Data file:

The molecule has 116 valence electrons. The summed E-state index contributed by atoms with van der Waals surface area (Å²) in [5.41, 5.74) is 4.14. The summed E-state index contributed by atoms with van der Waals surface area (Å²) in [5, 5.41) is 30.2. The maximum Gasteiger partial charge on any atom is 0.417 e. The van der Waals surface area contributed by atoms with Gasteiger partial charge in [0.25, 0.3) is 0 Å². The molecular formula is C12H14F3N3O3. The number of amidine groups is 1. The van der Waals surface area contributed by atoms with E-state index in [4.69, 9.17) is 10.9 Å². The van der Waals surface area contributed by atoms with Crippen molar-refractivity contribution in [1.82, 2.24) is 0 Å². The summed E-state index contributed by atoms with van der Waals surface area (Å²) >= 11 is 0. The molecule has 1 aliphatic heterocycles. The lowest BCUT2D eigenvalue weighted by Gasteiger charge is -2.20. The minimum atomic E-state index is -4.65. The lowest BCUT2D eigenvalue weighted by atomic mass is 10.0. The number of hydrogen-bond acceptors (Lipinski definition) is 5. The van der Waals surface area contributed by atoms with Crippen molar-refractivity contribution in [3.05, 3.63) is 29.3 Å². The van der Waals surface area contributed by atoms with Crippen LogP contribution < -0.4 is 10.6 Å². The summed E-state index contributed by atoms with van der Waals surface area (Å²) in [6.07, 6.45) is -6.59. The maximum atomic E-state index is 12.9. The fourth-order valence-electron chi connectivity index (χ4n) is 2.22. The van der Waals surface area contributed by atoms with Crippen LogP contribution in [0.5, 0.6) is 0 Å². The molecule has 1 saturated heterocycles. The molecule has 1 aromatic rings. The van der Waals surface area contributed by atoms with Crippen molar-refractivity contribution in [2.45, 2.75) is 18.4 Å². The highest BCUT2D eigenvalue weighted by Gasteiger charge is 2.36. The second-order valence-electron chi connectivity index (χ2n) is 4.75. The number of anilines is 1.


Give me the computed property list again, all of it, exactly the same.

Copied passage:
The molecule has 116 valence electrons. The summed E-state index contributed by atoms with van der Waals surface area (Å²) in [5.41, 5.74) is 4.14. The summed E-state index contributed by atoms with van der Waals surface area (Å²) in [5, 5.41) is 30.2. The maximum Gasteiger partial charge on any atom is 0.417 e. The van der Waals surface area contributed by atoms with Gasteiger partial charge in [0.25, 0.3) is 0 Å². The molecular formula is C12H14F3N3O3. The number of amidine groups is 1. The van der Waals surface area contributed by atoms with E-state index in [4.69, 9.17) is 10.9 Å². The van der Waals surface area contributed by atoms with Crippen molar-refractivity contribution in [1.82, 2.24) is 0 Å². The summed E-state index contributed by atoms with van der Waals surface area (Å²) >= 11 is 0. The molecule has 1 aliphatic heterocycles. The lowest BCUT2D eigenvalue weighted by Gasteiger charge is -2.20. The minimum atomic E-state index is -4.65. The lowest BCUT2D eigenvalue weighted by atomic mass is 10.0. The number of hydrogen-bond acceptors (Lipinski definition) is 5. The van der Waals surface area contributed by atoms with Crippen molar-refractivity contribution in [3.05, 3.63) is 29.3 Å². The van der Waals surface area contributed by atoms with Crippen LogP contribution < -0.4 is 10.6 Å². The summed E-state index contributed by atoms with van der Waals surface area (Å²) in [6.07, 6.45) is -6.59. The maximum atomic E-state index is 12.9. The fourth-order valence-electron chi connectivity index (χ4n) is 2.22. The van der Waals surface area contributed by atoms with Crippen LogP contribution in [0.5, 0.6) is 0 Å². The molecule has 1 saturated heterocycles. The molecule has 1 aromatic rings. The van der Waals surface area contributed by atoms with Crippen molar-refractivity contribution in [2.45, 2.75) is 18.4 Å². The highest BCUT2D eigenvalue weighted by Gasteiger charge is 2.36. The second-order valence-electron chi connectivity index (χ2n) is 4.75. The number of anilines is 1.